Menu Close


Anti-Bullying Policy
November 22
Everyone has the right to experience and enjoy sport in a safe environment, free from
abuse and bullying. As in most environments, bullying can and does happen in sport.
Sports organisations play an important role in creating a positive ethos and culture that
challenges it.
Within lawn bowls there is a commitment to providing a caring, friendly and safe
environment for all bowlers so they can take part in a relaxed and secure atmosphere
regardless of their background or circumstance. Quite simply, bullying of any kind is
unacceptable in bowls.
If bullying does occur, members of the bowls community should have confidence that
incidents will be dealt with promptly and effectively. This means that anyone who
believes bullying happening is expected to raise their concerns the Club Safeguarding
Officer without delay.
What is bullying?
Bullying is the use of force, coercion, hurtful teasing or threat, to abuse, aggressively
dominate or intimidate. The behaviour is often repeated and habitual. Rather than just
a one off occurrence.
There is typically an imbalance of physical or social power. This imbalance distinguishes
bullying from conflict.
The dynamics of bullying can be more complex than the basic idea of a bully and a
victim. This video clip from the Anti–Bullying Alliance explains other roles.
Bullying can be:
• Verbal
• Emotional
• Physical
• Racist
• Ageist
• Sexual
• Sexist
• Homophobic and biphobic
• Transphobic
• Cyberbullying
Why is it important to respond to bullying?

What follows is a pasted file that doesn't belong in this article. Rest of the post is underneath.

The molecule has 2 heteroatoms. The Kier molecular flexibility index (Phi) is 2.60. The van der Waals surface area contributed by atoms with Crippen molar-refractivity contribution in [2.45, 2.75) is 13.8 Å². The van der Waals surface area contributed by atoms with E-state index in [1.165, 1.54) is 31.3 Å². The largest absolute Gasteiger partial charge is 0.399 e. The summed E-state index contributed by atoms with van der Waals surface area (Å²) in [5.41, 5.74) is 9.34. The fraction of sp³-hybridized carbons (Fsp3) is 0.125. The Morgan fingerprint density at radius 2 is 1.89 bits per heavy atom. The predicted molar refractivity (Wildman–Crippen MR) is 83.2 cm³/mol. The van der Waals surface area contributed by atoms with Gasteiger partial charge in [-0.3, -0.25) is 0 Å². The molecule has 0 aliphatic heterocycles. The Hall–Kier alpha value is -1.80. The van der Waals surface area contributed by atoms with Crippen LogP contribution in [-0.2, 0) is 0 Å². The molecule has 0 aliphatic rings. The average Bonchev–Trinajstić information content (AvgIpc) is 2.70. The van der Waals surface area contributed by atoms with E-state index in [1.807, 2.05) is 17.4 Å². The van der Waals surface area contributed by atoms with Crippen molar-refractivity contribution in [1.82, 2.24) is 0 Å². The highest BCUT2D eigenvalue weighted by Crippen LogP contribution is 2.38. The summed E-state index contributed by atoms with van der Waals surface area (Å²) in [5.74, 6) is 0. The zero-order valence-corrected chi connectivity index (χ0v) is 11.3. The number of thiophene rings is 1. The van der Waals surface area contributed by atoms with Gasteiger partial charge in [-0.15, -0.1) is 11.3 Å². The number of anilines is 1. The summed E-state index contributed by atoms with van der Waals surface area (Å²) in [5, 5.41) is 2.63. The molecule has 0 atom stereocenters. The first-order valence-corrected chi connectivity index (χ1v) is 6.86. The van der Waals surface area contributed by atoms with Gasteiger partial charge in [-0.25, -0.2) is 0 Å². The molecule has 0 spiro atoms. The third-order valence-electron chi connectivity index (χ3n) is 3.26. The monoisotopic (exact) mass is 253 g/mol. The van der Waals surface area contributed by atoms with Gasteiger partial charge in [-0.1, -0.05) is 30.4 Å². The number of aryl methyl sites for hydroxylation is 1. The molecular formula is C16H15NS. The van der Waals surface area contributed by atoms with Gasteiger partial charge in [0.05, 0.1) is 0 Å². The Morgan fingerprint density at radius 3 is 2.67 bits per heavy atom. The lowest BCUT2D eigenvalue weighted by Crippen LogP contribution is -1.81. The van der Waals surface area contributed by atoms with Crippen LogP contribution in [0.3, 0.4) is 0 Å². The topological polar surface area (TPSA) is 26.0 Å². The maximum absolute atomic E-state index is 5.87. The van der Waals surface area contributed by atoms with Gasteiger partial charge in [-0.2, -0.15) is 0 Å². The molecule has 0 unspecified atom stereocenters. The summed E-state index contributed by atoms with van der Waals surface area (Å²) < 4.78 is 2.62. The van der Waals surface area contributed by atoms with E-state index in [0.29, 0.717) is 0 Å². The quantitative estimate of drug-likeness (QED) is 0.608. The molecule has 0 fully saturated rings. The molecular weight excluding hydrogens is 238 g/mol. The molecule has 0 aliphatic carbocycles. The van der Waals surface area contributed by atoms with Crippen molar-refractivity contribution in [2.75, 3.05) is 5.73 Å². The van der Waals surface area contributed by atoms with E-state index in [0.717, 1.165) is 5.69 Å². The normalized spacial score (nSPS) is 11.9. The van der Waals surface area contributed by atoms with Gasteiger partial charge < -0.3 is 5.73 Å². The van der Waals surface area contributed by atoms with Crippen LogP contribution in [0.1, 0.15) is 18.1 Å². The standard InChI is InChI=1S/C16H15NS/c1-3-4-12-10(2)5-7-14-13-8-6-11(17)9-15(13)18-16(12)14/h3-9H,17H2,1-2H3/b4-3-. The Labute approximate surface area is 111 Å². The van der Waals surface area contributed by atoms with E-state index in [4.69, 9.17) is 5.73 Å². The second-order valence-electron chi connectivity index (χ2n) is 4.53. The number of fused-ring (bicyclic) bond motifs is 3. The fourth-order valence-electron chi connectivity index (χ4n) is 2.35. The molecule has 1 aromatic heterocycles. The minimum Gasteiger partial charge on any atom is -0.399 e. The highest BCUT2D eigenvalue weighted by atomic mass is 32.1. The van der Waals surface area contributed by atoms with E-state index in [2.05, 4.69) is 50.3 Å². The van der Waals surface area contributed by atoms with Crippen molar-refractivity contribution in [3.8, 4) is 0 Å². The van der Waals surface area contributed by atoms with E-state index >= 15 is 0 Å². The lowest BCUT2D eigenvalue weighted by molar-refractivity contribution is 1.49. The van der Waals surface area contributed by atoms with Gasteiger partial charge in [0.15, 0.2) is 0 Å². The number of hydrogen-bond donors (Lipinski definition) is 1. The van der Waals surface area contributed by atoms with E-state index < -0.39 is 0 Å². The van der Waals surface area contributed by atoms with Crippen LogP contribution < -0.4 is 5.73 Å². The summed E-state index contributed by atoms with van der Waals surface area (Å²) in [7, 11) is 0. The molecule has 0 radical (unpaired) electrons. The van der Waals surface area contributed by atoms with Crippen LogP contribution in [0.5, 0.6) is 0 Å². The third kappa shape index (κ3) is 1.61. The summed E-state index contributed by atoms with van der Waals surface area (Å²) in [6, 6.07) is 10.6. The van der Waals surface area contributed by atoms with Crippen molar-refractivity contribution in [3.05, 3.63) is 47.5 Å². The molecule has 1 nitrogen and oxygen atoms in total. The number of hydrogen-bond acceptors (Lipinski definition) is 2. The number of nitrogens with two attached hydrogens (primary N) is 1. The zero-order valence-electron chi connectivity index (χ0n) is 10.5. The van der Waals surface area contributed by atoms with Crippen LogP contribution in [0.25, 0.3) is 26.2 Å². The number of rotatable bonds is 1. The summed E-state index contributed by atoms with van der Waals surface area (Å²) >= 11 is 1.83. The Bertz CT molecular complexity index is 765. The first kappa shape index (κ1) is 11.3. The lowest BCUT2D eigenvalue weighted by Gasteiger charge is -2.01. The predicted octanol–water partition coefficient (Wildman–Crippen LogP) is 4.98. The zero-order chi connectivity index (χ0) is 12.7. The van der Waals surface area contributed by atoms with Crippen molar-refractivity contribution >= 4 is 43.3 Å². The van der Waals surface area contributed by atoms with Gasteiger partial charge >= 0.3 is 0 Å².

Bullying hurts. No one deserves to be a victim of bullying. Everyone has the right to be
treated with respect. Bowlers who are bullying need to learn different ways of behaving.
We have a responsibility to respond promptly and effectively to issues of bullying.

Version 1 | November 2022

Objectives of this Policy
• All members, coaches, volunteers, officials and parents/carers should understand
what bullying is and that it won’t be tolerated in lawn bowls.
• All members, coaches, volunteers, officials, and parents/carers should know what
to do if they witness or experience bullying within the sport.
• Anyone involved in lawn bowls should be assured that they will be supported
when bullying is reported.
1. Report bullying incidents to the Club Safeguarding Officer, member of the Club
Committee or an adult you can trust.
2. In cases of serious bullying, the incidents will be referred to the Bowls England
Lead Safeguarding Officer for advice.
3. In all cases affecting children, parents/carers of alleged victims should be
4. If necessary and appropriate, the victim might consult the police. Laws
concerning harassment, online behaviour, hate crime, use of violence and
discriminatory behaviour may be relevant.
5. The bullying behaviour will be investigated with the intention of stopping the
bullying quickly.
6. The victim should be provided with information about support agencies and
7. An attempt will be made to help the bully/bullies change their behaviour.
8. Mediation should be the first option considered if both/all involved are willing to
9. If mediation fails and the bullying continues, disciplinary action can be taken
under Regulation 9.
Recommended Club Action
If the club decides it is appropriate for them to deal with the situation, after consultation
with Bowls England they should follow the procedure outlined below:
1. A meeting should be arranged, in strict confidence, with the person making the
allegation (including their parents if under 18) to obtain more information. This
will normally include the Club Safeguarding Officer. Minutes should be taken for
clarity, which should be agreed by all as a true account. The person making the
report can, if they are 18 or over, request that they are accompanied by a friend,